Three days before new year he woke to an unaccustomed stillness and looked out on a silent world of glistening ice. Freezing rain the previous evening had continued through the night and soon after midnight a wind blew up which beat the tiny drops of cold against the window panes. By morning the north facing windows were opaque with a thick layer of dimpling and from the rear of the house he surveyed a scene of desolation.
He eyed his still-warm bed and wondered if he could allow himself longer there but forced himself to dress, dreading the feel of the cold outside and the arduous effort of thawing taps to fill buckets to replace frozen drinkers. He pulled on extra socks, thick scarf and the woolly hat he kept for bad weather. Not pretty but it prevented a headache from the bitter wind. In a way the black ice was fascinating but he swore when he couldn’t pull back the feed room door bolt without fetching a hammer to shatter the glassy film which had sealed it. As if a mighty hand had been spraying, a lacquer-like coat covered everything, gate posts, barn walls — anything which faced north shone with ice. Every twig on the trees was exquisitely outlined, encased in a transparent shell, tinkling constantly as they shook in the wind. The grey trunk of the ash tree was polished steel, gleaming like a gun barrel.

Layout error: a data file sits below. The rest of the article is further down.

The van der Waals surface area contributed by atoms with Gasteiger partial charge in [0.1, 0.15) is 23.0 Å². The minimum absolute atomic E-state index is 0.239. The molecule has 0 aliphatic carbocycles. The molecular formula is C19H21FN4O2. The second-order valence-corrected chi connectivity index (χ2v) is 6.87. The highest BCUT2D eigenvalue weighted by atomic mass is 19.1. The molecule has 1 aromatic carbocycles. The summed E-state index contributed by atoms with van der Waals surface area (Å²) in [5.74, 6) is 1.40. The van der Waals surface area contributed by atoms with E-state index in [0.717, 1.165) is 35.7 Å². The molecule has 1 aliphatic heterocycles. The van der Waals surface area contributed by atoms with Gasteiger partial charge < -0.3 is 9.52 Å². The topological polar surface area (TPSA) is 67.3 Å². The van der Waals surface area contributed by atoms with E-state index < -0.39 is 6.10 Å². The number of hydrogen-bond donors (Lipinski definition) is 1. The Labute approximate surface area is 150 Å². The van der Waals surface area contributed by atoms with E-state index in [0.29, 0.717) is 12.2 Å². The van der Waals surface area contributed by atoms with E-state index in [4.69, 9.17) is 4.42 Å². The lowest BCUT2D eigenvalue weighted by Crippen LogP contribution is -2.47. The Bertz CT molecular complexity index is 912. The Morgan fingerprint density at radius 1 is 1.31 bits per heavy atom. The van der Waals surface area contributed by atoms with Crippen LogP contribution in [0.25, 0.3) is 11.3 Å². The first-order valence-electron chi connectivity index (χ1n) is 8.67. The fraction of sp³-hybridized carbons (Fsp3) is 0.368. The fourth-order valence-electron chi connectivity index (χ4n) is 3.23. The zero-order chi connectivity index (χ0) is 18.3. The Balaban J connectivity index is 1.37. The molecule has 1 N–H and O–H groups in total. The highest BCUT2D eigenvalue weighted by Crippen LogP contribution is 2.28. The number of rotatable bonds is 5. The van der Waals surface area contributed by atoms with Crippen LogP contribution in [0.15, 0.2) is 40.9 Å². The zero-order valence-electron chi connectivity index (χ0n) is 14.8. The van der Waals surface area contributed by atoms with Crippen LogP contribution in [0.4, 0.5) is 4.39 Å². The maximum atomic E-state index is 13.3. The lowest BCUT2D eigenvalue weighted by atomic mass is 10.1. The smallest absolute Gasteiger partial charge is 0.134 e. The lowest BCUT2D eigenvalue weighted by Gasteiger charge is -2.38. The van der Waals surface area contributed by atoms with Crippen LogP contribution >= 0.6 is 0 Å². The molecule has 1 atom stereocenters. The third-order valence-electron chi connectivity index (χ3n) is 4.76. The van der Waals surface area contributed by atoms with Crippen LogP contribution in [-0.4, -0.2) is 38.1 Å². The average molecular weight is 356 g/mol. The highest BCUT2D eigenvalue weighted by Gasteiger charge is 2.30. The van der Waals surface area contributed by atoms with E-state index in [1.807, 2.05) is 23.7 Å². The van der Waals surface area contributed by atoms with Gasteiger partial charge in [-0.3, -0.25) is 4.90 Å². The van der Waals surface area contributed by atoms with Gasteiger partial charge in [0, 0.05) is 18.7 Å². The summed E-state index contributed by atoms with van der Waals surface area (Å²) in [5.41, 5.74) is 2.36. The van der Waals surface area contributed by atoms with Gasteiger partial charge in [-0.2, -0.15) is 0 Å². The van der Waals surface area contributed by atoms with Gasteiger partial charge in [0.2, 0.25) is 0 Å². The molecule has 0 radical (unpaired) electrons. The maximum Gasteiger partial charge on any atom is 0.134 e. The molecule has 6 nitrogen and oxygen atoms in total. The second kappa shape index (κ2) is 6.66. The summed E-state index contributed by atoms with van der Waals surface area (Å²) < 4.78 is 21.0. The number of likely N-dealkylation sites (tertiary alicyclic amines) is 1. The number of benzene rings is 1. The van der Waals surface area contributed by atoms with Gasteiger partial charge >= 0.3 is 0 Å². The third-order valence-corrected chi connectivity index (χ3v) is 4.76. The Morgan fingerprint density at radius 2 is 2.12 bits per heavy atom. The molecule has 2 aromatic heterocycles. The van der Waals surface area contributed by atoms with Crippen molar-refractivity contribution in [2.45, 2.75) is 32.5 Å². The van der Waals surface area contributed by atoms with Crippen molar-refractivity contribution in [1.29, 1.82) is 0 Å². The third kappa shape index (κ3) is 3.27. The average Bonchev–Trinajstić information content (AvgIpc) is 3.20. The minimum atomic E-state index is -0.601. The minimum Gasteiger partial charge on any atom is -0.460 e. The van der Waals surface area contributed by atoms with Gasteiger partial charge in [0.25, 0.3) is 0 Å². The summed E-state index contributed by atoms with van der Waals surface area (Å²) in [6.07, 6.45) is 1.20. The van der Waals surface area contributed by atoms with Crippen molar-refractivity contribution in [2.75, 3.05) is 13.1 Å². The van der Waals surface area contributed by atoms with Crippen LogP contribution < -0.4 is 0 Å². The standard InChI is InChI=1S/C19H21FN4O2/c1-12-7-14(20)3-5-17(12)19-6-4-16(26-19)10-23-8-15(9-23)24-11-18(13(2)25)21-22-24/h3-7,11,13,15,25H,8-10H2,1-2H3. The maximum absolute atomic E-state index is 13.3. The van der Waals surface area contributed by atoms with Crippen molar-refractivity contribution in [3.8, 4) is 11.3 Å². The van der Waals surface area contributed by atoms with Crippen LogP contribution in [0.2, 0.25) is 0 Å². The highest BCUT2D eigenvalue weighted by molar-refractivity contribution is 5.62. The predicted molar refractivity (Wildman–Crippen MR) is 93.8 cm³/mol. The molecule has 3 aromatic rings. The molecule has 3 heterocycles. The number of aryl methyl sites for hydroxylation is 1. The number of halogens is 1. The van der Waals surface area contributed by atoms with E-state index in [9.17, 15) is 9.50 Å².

The cold wasn’t as severe as he expected, the sky was clearing and a pale sun trying to get through. Its delicate rays made everything shine and each stone in the yard wall was highlighted, the natural colours showing through the ice. It wasn’t so bad and be began to feel better when the sheep rushed to the fence, knowing fodder was on its way.
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